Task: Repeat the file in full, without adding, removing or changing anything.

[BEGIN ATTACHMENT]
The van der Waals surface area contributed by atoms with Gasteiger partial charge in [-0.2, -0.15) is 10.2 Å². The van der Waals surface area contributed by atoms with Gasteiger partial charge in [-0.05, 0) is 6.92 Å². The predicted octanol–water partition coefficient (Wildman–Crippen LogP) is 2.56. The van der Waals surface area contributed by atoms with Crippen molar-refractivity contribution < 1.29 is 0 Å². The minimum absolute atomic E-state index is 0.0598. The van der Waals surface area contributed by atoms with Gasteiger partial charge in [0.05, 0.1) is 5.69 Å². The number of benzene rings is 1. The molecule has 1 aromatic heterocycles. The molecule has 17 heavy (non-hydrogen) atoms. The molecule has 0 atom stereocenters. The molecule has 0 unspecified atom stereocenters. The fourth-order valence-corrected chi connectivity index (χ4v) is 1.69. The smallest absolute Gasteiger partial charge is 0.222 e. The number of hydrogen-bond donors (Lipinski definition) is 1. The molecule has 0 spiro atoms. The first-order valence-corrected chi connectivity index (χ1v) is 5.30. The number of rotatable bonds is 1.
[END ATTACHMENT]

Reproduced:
The van der Waals surface area contributed by atoms with Gasteiger partial charge in [-0.2, -0.15) is 10.2 Å². The van der Waals surface area contributed by atoms with Gasteiger partial charge in [-0.05, 0) is 6.92 Å². The predicted octanol–water partition coefficient (Wildman–Crippen LogP) is 2.56. The van der Waals surface area contributed by atoms with Crippen molar-refractivity contribution < 1.29 is 0 Å². The minimum absolute atomic E-state index is 0.0598. The van der Waals surface area contributed by atoms with Gasteiger partial charge in [0.05, 0.1) is 5.69 Å². The number of benzene rings is 1. The molecule has 1 aromatic heterocycles. The molecule has 17 heavy (non-hydrogen) atoms. The molecule has 0 atom stereocenters. The molecule has 0 unspecified atom stereocenters. The fourth-order valence-corrected chi connectivity index (χ4v) is 1.69. The smallest absolute Gasteiger partial charge is 0.222 e. The number of hydrogen-bond donors (Lipinski definition) is 1. The molecule has 0 spiro atoms. The first-order valence-corrected chi connectivity index (χ1v) is 5.30. The number of rotatable bonds is 1.